Monday, July 02, 2007

New Zealand, Germany and Scotland or Why MMP is Wrong for Ontario pt. 7

Proponents of MMP often point to its "success" in other countries as a reason to support the new system. Let's review our potential electoral siblings and see exactly how similar we are:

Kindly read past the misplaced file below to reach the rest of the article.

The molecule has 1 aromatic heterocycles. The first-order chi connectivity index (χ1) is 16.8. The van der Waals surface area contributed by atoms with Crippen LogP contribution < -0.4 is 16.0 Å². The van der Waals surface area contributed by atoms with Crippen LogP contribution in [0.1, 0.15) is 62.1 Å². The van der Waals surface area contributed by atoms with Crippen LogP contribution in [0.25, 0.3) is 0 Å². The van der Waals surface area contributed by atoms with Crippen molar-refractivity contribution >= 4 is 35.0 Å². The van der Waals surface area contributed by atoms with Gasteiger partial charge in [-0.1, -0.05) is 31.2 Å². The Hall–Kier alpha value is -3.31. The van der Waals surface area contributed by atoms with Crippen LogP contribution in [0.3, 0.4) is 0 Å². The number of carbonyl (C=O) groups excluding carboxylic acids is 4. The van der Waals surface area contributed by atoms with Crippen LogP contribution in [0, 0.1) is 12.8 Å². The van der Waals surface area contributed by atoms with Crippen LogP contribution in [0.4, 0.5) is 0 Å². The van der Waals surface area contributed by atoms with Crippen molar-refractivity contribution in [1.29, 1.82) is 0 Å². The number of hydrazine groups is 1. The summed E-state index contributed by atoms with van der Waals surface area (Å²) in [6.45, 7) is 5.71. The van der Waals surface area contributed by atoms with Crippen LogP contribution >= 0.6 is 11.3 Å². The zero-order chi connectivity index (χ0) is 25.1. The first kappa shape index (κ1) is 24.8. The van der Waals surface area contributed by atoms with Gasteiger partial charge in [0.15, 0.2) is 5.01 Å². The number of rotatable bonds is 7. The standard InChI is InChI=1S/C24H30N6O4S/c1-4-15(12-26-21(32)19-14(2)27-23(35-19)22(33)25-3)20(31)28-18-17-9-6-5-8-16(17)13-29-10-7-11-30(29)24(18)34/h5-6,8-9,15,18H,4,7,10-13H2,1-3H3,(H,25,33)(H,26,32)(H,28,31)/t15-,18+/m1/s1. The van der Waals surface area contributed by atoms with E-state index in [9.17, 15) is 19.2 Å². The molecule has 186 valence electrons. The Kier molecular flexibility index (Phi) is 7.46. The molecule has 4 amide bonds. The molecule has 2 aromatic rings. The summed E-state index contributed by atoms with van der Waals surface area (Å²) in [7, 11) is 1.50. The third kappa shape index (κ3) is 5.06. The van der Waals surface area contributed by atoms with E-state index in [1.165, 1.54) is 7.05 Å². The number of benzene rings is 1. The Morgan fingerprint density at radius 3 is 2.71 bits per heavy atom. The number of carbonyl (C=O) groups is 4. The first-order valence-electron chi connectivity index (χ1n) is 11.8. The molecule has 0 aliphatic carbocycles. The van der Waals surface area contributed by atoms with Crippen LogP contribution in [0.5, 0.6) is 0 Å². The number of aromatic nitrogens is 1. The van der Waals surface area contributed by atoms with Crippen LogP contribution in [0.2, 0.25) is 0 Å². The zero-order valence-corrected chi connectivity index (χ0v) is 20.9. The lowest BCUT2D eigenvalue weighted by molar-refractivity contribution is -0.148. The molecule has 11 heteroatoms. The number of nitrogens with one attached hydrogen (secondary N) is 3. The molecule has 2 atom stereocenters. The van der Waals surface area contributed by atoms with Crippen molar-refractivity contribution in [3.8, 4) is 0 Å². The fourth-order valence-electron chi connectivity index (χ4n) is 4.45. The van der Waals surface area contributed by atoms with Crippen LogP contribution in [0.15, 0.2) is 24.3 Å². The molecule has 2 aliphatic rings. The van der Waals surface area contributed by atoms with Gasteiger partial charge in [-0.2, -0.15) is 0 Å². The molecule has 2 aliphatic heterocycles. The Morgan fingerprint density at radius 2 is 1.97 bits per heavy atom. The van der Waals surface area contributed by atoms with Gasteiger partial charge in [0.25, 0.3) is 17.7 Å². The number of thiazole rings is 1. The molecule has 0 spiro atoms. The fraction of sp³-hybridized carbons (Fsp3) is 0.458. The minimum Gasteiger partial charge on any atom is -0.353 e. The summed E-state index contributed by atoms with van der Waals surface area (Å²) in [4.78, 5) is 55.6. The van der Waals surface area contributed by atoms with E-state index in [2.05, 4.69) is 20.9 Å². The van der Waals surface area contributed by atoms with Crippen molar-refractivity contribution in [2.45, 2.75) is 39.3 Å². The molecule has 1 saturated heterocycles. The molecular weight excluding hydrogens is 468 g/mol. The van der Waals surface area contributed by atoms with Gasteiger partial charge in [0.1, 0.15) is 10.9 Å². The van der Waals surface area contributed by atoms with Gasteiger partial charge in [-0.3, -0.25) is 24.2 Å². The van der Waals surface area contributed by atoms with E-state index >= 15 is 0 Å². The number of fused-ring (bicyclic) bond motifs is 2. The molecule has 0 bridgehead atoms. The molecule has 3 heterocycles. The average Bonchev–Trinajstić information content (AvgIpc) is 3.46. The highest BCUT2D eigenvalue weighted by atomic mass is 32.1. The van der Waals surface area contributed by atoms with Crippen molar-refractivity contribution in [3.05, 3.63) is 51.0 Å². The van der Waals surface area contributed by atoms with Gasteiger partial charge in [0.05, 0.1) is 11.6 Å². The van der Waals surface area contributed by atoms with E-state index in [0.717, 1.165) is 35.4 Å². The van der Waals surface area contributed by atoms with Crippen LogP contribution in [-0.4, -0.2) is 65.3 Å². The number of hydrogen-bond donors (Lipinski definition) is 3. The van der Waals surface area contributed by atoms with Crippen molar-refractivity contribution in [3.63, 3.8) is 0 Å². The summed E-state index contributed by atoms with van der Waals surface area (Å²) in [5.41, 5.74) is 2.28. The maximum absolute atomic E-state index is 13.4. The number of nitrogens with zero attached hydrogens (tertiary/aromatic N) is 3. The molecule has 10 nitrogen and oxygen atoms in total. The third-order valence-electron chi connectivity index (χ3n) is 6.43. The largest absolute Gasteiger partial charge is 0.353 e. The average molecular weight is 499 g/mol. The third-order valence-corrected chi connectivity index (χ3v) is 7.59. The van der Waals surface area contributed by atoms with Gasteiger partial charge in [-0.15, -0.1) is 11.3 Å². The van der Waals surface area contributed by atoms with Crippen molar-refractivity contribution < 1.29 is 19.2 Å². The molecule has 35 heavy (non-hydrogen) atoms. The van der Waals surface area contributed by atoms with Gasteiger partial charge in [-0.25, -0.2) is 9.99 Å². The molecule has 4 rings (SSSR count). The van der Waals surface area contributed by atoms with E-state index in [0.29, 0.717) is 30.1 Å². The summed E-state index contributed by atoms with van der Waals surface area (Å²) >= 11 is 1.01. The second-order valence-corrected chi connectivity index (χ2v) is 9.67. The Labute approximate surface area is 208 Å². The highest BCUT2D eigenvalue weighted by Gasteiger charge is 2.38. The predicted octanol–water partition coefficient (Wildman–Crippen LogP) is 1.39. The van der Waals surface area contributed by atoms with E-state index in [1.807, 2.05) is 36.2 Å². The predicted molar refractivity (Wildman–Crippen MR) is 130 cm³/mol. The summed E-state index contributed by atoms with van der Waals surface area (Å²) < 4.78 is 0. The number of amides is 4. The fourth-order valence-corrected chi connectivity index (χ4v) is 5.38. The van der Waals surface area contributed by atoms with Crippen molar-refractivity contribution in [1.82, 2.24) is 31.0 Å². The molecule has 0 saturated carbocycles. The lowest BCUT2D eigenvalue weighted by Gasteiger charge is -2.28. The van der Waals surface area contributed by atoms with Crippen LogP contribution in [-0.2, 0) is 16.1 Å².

New Zealand: Often touted as a good example, our Commonwealth allies are not as similar as we may think. One of the biggest problems I see with MMP is that it puts us in a situation of perpetual elections. New Zealand did not have this problem. New Zealand has had elections every three years for the last 93 years (with two wartime exceptions). No-confidence motions do not trigger elections. While MMP has led to more coalition building, there is no threat of constant elections. Furthermore, New Zealand faced a different crisis in 1996 than Ontario does today. New Zealand had become a two party system where new parties could not be created. Ontario does not have that problem. We have a three party system with room for more. The failure of the Greens to win election does not represent a failure of our electoral system, it represents a failure of the Green Party. Twenty years ago you may have been able to argue that our system had stagnated after forty years of Tory rule. However, all three parties have governed since then and new parties have always been able to emerge in Canada's electoral system. Both federally and provincially.